St Laurence, Ludlow is a beautiful 15th Century church located in the historic town of Ludlow, Shropshire.
Ludlow is accessible by train and the A49, approximately 33 miles from Worcester to the east, and close to the Welsh border to the west.
The church has a history dating back to the origins of the town, and also has connections to some of the most famous people of the 15th and 16th centuries.
Often called ‘The Cathedral of the Marshes’, it was given a 5 star rating by Simon Jenkins in his book ‘England’s Thousand Best Churches’ and on visiting, it is easy to see why!
The site of St. Laurence’s, Ludlow has long been revered, originating in the Bronze Age when a burial mound was created. This is also where the origin of the name ‘Ludlow comes from.
There has been a church on this site since the late 11th century and the founding of Ludlow by the Normans.
It was situated on a high point in the town, and when you visit you can see today’s tower still dominates the medieval town and surrounds.
Today’s church mostly dates from the 15th Century, however parts of it still remain from the rebuilding of the original Norman church at the close of the 12th century.
Ludlow was a wealthy town by the late middle ages due to the success of its wool trade, and the church benefited from this with a in-depth rebuilding in the 15th century, completed by 1471 and giving us the church we see today.
The Perpendicular Tower reaches a height of 135 feet (41 metres) and commands wonderful views of the surrounding countryside.
The Great West Window
As you enter the church from the South Porch, directly to your left is the Great West Window, dating to 1859 by Thomas Willement.
It depicts many of the people associated with the nearby Ludlow Castle
The Castle has history dating back to the 11th century, and the 15th and 16th centuries found it at the center of events that changed the course of history.
Ludlow Castle became the place where in which the heir to the throne was skilled in Kingship, and as the Prince of Wales, commanded the council of the Marshes.
Depicted along the bottom of the window are Richard, Duke of York, his son Edward who became Edward IV in 1461, and two ill-fated Princes of Wales, his son Edward, and Arthur Tudor.
Richard, Duke of York
Richard based his family at Ludlow Castle at the height of the Wars of the Roses in 1459.
Richard had his own claim to the throne, as he was descended from the 1st Duke of York, Edmund, a son of Edward III.
King Henry VI of Lancaster was weak and often mentally ill and for large parts of his reign was unable to govern. Richard was named Protector of the Realm, and eventually parliament declared him to be heir presumptive to Henry.
This angered Henry’s Queen Margaret of Anjou greatly as they had a son, Edward of Westminster and she was determined to protect his birth right of succeeding his father.
Richard remained at odds with Margaret of Anjou, and eventually the animosity came to a head with the Queen’s army marching on Ludlow.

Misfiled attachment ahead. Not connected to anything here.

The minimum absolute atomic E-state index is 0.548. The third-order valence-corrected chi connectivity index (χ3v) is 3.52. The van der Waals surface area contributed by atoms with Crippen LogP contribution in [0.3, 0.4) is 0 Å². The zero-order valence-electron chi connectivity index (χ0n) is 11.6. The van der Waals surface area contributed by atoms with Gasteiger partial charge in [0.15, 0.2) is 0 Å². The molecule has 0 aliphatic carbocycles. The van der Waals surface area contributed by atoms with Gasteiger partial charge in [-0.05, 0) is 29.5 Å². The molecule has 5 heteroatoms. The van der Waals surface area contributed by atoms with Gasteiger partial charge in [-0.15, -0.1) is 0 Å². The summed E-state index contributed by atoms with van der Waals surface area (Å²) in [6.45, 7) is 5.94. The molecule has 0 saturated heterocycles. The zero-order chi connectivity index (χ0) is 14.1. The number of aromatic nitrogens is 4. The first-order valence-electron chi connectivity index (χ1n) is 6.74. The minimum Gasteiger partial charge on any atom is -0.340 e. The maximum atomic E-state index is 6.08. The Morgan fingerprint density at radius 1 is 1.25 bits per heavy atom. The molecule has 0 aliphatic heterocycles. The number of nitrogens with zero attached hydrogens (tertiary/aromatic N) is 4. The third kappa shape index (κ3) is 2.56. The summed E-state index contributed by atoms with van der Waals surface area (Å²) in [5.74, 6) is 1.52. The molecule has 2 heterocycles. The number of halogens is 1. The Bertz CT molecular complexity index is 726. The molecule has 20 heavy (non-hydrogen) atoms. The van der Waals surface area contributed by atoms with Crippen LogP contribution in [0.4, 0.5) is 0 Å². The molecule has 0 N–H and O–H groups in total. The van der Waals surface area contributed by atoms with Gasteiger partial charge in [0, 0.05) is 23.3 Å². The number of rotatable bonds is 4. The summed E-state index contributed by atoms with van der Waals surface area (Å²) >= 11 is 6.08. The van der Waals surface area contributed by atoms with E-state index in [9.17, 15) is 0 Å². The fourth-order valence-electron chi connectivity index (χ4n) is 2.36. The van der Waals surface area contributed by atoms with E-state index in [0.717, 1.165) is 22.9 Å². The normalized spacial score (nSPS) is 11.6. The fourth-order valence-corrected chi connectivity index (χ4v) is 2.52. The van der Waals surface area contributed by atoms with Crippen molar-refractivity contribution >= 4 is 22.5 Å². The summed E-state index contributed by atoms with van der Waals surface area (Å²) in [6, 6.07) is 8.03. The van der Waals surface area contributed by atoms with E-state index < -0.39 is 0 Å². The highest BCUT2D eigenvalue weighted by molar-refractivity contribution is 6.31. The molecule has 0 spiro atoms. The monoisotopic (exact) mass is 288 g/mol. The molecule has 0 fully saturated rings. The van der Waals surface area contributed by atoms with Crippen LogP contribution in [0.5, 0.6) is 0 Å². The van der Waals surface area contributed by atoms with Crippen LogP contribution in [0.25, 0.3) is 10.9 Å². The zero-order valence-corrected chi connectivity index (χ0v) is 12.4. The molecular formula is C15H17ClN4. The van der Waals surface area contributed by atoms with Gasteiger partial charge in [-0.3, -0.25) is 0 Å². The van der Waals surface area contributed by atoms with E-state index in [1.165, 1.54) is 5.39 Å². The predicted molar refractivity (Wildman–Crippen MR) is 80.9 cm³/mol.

Richard was forced to flee with his eldest sons, leaving his wife and younger children to the mercy of the Queen.
Eventually Richard’s cause came to a brutal end at the Battle of Wakefield in 1460 when
he was killed along with his son Edmund, Earl of Rutland.
Richard and Edmund’s heads were displayed on Micklegate Bar in York in an act of revenge and both were buried at Pontefract.
His son Edward IV had both reintered at the family church of Fotheringhay with his brother Richard, Duke of Gloucester (later Richard III) acting as the chief mourner.
Richard may not have become King, but 4 months after his death, after winning a decisive victory against the Queen’s army, his second son Edward became King Edward IV.
Edward was indebted to his cousin Richard, Earl of Warwick who has supported him in his battle to the throne. Their relationship deteriorated after Edward married for love, a women called Elizabeth Woodville who had been married to a Lancastrian Knight.
The Earl of Warwick was humiliated as he had been negotiating a marriage to a French Princess for Edward, and eventually rebelled against him
Edward was a skilled battle commander and warrior, and eventually defeated the Earl of Warwick, and finished the Lancastrian threat by defeating the Margaret of Anjou’s forces at the Battle of Tewkesbury. Margaret’s son and only hope, Edward of Westminster was killed in the fighting.
The last 10 years of Edward’s reign passed relatively peacefully, and he died in 1483 at the age of 41. He left his Kingdom to his son, Edward, Prince of Wales and as he was under age, left him to the care of his uncle, Richard, Duke of Gloucester.
His son never became King, (I wrote a bit about that here) but Edward still founded a dynasty of Kings through his daughter Elizabeth.
He is the grandfather of Henry VIII, and great grandfather to the formiddable Elizabeth I.
If you are keen to read more detail about Richard and Edward, please visit my Wars of the Roses series of posts, under Plantagenet
For more photos of Ludlow, please visit my Flickr
Next post: St Laurence, Ludlow: Part Two – Ludlow’s Princes of Wales